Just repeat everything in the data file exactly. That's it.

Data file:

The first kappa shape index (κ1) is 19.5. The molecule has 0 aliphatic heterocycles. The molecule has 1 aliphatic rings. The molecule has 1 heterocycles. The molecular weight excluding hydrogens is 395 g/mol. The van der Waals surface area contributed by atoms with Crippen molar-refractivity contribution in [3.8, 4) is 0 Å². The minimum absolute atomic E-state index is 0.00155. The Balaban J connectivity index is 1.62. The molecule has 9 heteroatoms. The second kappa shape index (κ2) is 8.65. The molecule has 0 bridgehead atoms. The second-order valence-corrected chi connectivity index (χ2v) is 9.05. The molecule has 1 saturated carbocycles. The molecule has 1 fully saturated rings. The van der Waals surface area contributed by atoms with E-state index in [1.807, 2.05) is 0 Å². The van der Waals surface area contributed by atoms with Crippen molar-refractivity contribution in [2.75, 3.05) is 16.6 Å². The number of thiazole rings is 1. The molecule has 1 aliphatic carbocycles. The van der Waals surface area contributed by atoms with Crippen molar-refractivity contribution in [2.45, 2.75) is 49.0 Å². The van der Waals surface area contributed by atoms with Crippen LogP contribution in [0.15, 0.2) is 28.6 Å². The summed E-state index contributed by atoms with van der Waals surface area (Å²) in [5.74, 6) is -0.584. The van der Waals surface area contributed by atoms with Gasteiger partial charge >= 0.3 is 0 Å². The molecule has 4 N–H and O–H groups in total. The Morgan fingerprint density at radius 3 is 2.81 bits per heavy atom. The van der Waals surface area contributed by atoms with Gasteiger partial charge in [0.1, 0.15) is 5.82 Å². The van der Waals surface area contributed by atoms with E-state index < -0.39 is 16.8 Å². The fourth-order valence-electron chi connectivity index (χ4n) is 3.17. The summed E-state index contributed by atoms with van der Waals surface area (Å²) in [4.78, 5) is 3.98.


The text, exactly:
The first kappa shape index (κ1) is 19.5. The molecule has 0 aliphatic heterocycles. The molecule has 1 aliphatic rings. The molecule has 1 heterocycles. The molecular weight excluding hydrogens is 395 g/mol. The van der Waals surface area contributed by atoms with Crippen molar-refractivity contribution in [3.8, 4) is 0 Å². The minimum absolute atomic E-state index is 0.00155. The Balaban J connectivity index is 1.62. The molecule has 9 heteroatoms. The second kappa shape index (κ2) is 8.65. The molecule has 0 bridgehead atoms. The second-order valence-corrected chi connectivity index (χ2v) is 9.05. The molecule has 1 saturated carbocycles. The molecule has 1 fully saturated rings. The van der Waals surface area contributed by atoms with E-state index in [1.807, 2.05) is 0 Å². The van der Waals surface area contributed by atoms with Crippen molar-refractivity contribution in [2.75, 3.05) is 16.6 Å². The number of thiazole rings is 1. The molecule has 1 aliphatic carbocycles. The van der Waals surface area contributed by atoms with Crippen molar-refractivity contribution in [2.45, 2.75) is 49.0 Å². The van der Waals surface area contributed by atoms with Crippen LogP contribution in [0.15, 0.2) is 28.6 Å². The summed E-state index contributed by atoms with van der Waals surface area (Å²) in [5.74, 6) is -0.584. The van der Waals surface area contributed by atoms with Gasteiger partial charge >= 0.3 is 0 Å². The molecule has 4 N–H and O–H groups in total. The Morgan fingerprint density at radius 3 is 2.81 bits per heavy atom. The van der Waals surface area contributed by atoms with Gasteiger partial charge in [0.1, 0.15) is 5.82 Å². The van der Waals surface area contributed by atoms with E-state index < -0.39 is 16.8 Å². The fourth-order valence-electron chi connectivity index (χ4n) is 3.17. The summed E-state index contributed by atoms with van der Waals surface area (Å²) in [4.78, 5) is 3.98.